Trying to figure out what everything in this year’s Budget speech means? The team at MoneyShop have taken the liberty to break it down for you – highlighting the elements of the 2016/2017 Budget that will likely have the biggest impact on your pocket.

Ever wonder what the worst job is in SA? A taxi driver? Nah! Prison-warden perhaps? Nope! The Springboks coach after their dismal performance against Japan? Not even that comes close to the sheer gravity and pressure that recently re-appointed Minister of Finance must have experienced during the delivery of the 2016/2017 budget speech.

While it might not be rocket science, understanding the implications of what Minister Pravin Gordhan said in his budget speech can be tricky. That’s why the team at MoneyShop have taken the liberty to break it down for you – highlighting the elements of the 2016/2017 Budget that will likely have the biggest impact on you.

First things first

Perhaps the most important thing to keep in mind is that 2016 is no year for spending frivolously – even the Minister himself called the 2016 to 2017 financial year “the year of tightening the belt”… Less spending, however, does not have to be a bad thing, especially if you consider that South Africa and its people are renowned for spending more than we should (which is why we have such high levels of debt that is catching up with us).

“Our plan,” explained Pravin, “is to build on our strengths, address our weaknesses and be bold where we need new interventions.” If we are indeed able to accomplish this, South Africa will be well on its way to igniting the “inclusive growth” that was mentioned so many times during the budget speech as well.

Understanding the basics

The country’s budget is no small document and deciphering and explaining every element involved will take yonks (and probably bore you half to death).

So here’s a snapshot of some of the changes that will impact you:

General Tax

They say that money makes the world go round, but by the amount of times the Minister of Finance mentioned “taxes” in his speech, it’s clear that tax makes the local economy “go round”.

While, surprisingly, the Minister did not hike personal income tax (as most economists predicted), he did announce an increase in the following taxes:

  • Fuel Levy – expect the general fuel levy to increase by 30c per litre from 6 April 2016.
  • Tyre Tax – a new introduction to the list of taxes South Africans pay, a tyre tax of R2.30 per kilogram of tyre will come into effect on 1 October 2016.
  • Green Levy – implemented in 2009, this is a levy on incandescent light bulbs in order to promote the use of fluorescent lightbulbs and decrease energy demands. As of 1 April 2016, this tax will be increased from R4 per bulb (currently) to R6 per bulb.
  • Motor Vehicle Emissions Tax – aimed at encouraging consumers to buy vehicles that emit less greenhouse gasses, expect this tax to increase from R90 to R100 for every gram of emissions per kilometre above 120 gCO2/km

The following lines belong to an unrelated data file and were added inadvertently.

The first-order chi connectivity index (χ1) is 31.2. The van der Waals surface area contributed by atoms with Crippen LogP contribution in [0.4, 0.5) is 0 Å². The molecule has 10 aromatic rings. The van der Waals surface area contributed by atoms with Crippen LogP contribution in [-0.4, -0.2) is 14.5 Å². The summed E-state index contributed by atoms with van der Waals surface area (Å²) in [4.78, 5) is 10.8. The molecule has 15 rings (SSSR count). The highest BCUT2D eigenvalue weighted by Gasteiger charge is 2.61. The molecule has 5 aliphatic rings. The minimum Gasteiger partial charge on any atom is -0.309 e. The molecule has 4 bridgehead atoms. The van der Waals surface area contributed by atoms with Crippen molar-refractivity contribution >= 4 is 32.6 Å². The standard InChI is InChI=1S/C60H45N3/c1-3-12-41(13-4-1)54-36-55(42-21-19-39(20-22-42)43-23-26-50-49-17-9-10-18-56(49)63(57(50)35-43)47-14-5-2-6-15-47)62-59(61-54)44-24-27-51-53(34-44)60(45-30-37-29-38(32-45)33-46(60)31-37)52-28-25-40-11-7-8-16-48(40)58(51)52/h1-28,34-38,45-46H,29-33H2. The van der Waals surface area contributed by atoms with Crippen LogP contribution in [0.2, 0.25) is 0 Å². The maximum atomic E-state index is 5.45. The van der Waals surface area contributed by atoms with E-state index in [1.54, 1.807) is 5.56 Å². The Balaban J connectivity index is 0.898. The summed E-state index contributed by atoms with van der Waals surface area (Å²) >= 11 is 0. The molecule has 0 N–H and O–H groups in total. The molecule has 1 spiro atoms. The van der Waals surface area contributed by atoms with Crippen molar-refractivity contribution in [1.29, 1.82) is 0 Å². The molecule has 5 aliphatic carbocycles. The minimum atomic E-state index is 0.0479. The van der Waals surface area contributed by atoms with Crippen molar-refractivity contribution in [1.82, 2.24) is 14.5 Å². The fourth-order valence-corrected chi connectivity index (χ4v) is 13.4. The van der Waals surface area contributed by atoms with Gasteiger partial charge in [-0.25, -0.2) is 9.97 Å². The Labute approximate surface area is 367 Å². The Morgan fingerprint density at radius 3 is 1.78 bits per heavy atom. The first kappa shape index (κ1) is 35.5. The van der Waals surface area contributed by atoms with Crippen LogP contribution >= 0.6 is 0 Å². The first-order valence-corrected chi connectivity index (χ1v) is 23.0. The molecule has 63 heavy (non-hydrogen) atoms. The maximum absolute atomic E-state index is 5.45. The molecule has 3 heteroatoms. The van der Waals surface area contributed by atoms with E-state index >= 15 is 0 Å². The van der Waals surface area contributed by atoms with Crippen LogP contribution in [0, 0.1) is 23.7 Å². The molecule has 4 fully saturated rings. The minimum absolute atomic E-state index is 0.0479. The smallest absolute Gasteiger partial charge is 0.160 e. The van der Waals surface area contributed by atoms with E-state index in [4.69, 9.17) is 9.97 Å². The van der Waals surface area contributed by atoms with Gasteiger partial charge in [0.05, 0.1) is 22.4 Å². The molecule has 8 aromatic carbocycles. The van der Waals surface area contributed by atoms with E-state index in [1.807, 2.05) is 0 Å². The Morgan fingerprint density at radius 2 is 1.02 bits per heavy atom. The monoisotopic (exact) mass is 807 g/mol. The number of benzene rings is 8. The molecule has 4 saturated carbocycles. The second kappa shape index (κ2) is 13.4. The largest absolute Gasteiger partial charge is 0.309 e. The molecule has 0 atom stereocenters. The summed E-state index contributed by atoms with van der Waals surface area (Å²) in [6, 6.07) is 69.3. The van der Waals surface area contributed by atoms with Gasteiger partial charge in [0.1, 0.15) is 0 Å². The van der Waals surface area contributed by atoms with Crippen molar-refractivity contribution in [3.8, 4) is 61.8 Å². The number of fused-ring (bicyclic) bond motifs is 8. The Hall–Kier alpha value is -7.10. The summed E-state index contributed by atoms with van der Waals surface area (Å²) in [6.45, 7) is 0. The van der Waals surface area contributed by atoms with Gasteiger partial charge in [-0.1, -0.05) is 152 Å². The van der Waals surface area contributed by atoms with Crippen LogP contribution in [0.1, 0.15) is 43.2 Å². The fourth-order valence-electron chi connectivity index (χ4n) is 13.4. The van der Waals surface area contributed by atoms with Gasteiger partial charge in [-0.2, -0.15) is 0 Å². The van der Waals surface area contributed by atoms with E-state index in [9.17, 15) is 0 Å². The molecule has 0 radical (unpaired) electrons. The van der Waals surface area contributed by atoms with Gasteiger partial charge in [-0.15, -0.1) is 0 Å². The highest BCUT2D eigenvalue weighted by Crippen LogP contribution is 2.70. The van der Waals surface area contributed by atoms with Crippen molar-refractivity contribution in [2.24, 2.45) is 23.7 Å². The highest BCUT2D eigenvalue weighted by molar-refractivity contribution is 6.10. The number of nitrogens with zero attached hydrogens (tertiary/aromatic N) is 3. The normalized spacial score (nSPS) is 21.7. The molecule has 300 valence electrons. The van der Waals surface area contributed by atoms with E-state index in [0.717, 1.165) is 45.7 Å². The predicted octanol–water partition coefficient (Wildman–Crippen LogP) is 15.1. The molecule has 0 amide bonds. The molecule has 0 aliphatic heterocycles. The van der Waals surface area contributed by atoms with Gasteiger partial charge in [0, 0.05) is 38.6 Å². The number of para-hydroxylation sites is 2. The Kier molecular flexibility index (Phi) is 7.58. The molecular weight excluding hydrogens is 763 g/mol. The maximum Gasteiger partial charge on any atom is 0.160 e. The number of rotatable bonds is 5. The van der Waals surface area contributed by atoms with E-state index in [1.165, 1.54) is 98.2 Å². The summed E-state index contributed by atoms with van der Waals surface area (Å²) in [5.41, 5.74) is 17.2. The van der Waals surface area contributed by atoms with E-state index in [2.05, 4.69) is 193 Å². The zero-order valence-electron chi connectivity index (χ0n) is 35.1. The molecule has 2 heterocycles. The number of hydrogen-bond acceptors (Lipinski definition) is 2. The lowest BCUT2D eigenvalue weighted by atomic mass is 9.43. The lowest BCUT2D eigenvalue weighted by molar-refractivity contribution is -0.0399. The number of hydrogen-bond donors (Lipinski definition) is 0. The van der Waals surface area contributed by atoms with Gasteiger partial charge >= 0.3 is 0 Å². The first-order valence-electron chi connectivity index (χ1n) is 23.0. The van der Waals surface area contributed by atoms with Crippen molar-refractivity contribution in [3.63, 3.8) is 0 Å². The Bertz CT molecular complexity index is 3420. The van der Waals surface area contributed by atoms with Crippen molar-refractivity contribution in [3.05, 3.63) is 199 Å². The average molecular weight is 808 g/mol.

• Capital Gains Tax – referring to the profit that you make when selling a property, capital gains is taxable in South Africa and it was announced during the budget speech that capital gains tax will be increasing from 13.7% to 16.4% for individuals and from 18.6% to 22.4% for companies.
  • Sugar Tax – as of 1 April 2017 your sugary fizzy drink is bound to taste a little less sweet, as you’ll be paying sugar tax on it. While details are still slim about how much tax will be levied, the aim of this is to boost country revenue and reduce our sugar intake at the same time.

Sin tax

With so many increases in this department, we figured sin tax warrants its own section in our budget analysis.

  • Cigarettes – duties on a 20 pack of smokes are raising by 6.7% to R13.24
  • Malt beers – expect duties on every 340ml can to be hiked by 8.5% to R1,35
  • Wine – you’ll be paying between 6.7% and 8% more per litre of wine
  • Ciders and alcoholic fruit beverages – an increase of 8.5% per 340ml can is on the cards

The good news

If this long list of increases and additional taxes makes your wallet worry, we’ve got some good news  about the 2016/2017 budget as well, like:

  • Despite predictions by some top notch economists, VAT was not increased
  • Luckily, neither was personal income tax
  • The government will be spending R707.4 billion on advancing basic education (which, theoretically, either means we’ll be paying less for education or, at the very least, that the quality will improve)
  • A great emphasis is being placed on encouraging the supply of renewable energy within the country
  • R30.3 billion will be spent on improving the national road infrastructure (that means less potholes, peeps)
  • Disability, old age, child support and foster care grants all go up (with between R20 and R80 per month)

The 2016/2017 budget speech has been hailed as the “most significant speech Pravin Gordhan has given in his entire career”, particularly since the country’s economy has been down in the dumps lately. Now that you’re in the loop with what to expect for the financial year ahead, we hope you’ll be more prepared to weather the storm and, of course, we’ll be there with you every step of the way.